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Commonwealth v. Washington W., 462 Mass. 204 (2012)

Commonwealth v. Washington W., 462 Mass. 204 (2012)

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On August 13, 2008, Washington W., a juvenile, filed a motion seeking
discovery of statistical data concerning the district attorney’s prosecution
of juvenile sexual assault charges. A Juvenile Court judge denied the
motion without prejudice. After the Supreme Judicial Court’s (“SJC”)
decision in Commonwealth v. Bernardo,1 the juvenile filed a renewed
discovery motion that was allowed on March 30, 2009. The Court ordered
the Commonwealth to produce discovery no later than May 4, 2009. After
denial of the Commonwealth’s motion for reconsideration, a new June 4,
2009 production deadline was set. On June 2, the Commonwealth moved
for relief from that order. The judge denied the motion, but extended the
deadline to June 19, 2009. On June 12, the Commonwealth filed a petition
for interlocutory review of the discovery order with the SJC. On June 25,
2010, the SJC affirmed the order.
On August 13, 2008, Washington W., a juvenile, filed a motion seeking
discovery of statistical data concerning the district attorney’s prosecution
of juvenile sexual assault charges. A Juvenile Court judge denied the
motion without prejudice. After the Supreme Judicial Court’s (“SJC”)
decision in Commonwealth v. Bernardo,1 the juvenile filed a renewed
discovery motion that was allowed on March 30, 2009. The Court ordered
the Commonwealth to produce discovery no later than May 4, 2009. After
denial of the Commonwealth’s motion for reconsideration, a new June 4,
2009 production deadline was set. On June 2, the Commonwealth moved
for relief from that order. The judge denied the motion, but extended the
deadline to June 19, 2009. On June 12, the Commonwealth filed a petition
for interlocutory review of the discovery order with the SJC. On June 25,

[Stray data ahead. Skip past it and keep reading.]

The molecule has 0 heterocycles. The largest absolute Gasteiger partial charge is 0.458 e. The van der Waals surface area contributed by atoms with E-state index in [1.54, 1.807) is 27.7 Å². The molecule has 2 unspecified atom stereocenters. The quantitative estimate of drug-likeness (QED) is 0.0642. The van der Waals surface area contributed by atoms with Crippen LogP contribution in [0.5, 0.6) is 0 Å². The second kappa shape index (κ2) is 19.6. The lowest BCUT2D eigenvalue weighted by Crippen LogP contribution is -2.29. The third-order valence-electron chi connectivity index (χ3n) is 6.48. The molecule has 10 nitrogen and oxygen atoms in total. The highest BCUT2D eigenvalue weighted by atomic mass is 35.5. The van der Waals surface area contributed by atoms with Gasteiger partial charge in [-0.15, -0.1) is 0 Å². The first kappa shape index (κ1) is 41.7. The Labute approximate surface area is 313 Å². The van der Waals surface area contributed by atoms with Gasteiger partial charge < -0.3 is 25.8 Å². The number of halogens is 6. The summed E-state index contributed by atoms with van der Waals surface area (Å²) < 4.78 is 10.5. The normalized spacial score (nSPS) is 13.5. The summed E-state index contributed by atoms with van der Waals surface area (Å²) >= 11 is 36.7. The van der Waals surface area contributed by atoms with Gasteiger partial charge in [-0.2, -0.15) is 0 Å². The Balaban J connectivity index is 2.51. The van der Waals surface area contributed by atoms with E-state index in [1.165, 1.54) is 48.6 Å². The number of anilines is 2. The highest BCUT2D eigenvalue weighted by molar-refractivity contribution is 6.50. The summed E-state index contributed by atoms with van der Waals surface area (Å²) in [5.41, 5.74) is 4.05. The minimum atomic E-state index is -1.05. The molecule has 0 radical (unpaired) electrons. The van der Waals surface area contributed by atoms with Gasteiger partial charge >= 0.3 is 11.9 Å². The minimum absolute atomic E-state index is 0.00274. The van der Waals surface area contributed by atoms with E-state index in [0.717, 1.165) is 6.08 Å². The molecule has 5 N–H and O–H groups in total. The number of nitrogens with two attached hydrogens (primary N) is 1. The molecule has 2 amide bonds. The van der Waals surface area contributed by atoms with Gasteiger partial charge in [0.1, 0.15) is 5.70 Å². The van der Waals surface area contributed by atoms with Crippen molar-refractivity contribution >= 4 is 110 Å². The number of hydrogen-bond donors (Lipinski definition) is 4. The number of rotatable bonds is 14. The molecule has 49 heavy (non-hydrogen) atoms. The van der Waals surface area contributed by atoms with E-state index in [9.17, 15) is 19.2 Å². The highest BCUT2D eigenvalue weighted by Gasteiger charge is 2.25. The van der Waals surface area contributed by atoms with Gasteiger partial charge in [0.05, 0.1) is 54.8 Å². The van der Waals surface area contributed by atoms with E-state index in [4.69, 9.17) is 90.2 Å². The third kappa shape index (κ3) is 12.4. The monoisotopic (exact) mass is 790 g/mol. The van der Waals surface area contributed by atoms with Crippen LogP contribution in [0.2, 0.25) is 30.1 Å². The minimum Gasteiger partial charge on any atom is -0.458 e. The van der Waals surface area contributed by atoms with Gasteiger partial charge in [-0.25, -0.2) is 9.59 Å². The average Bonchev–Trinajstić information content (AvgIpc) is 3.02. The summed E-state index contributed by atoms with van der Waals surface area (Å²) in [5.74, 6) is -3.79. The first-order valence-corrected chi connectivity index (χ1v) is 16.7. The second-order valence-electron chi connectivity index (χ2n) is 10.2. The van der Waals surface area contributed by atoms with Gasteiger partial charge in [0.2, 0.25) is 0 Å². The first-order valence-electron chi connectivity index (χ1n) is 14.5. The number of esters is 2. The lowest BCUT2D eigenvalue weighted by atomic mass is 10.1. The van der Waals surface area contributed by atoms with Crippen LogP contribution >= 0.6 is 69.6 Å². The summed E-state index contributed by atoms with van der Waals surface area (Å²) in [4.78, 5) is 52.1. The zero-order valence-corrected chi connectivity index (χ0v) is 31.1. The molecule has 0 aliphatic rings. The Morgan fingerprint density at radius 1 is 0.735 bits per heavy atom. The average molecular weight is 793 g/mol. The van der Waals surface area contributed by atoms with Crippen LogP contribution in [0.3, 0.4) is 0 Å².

2010, the SJC affirmed the order.

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Categories:Business/Law
Published by: New England Law Review on Jan 22, 2013
Copyright:Attribution Non-commercial

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N
EW
E
NGLAND
L
AW
R
EVIEW
M
ASSACHUSETTS
C
RIMINAL
D
IGEST
 
21
Commonwealth v. Washington W.,462 Mass. 204 (2012)
C
ONTRIBUTING
E
DITOR
:
 
 J
ULIANA
C
ATANZARITI
 
I. Procedural History
On August 13, 2008, Washington W., a juvenile, filed a motion seekingdiscovery of statistical data concerning the district attorney’s prosecutionof juvenile sexual assault charges. A Juvenile Court judge denied themotion without prejudice. After the Supreme Judicial Court’s (“SJC”)decision in Commonwealth v. Bernardo,
1
the juvenile filed a reneweddiscovery motion that was allowed on March 30, 2009. The Court orderedthe Commonwealth to produce discovery no later than May 4, 2009. Afterdenial of the Commonwealth’s motion for reconsideration, a new June 4,2009 production deadline was set. On June 2, the Commonwealth movedfor relief from that order. The judge denied the motion, but extended thedeadline to June 19, 2009. On June 12, the Commonwealth filed a petitionfor interlocutory review of the discovery order with the SJC. On June 25,2010, the SJC affirmed the order.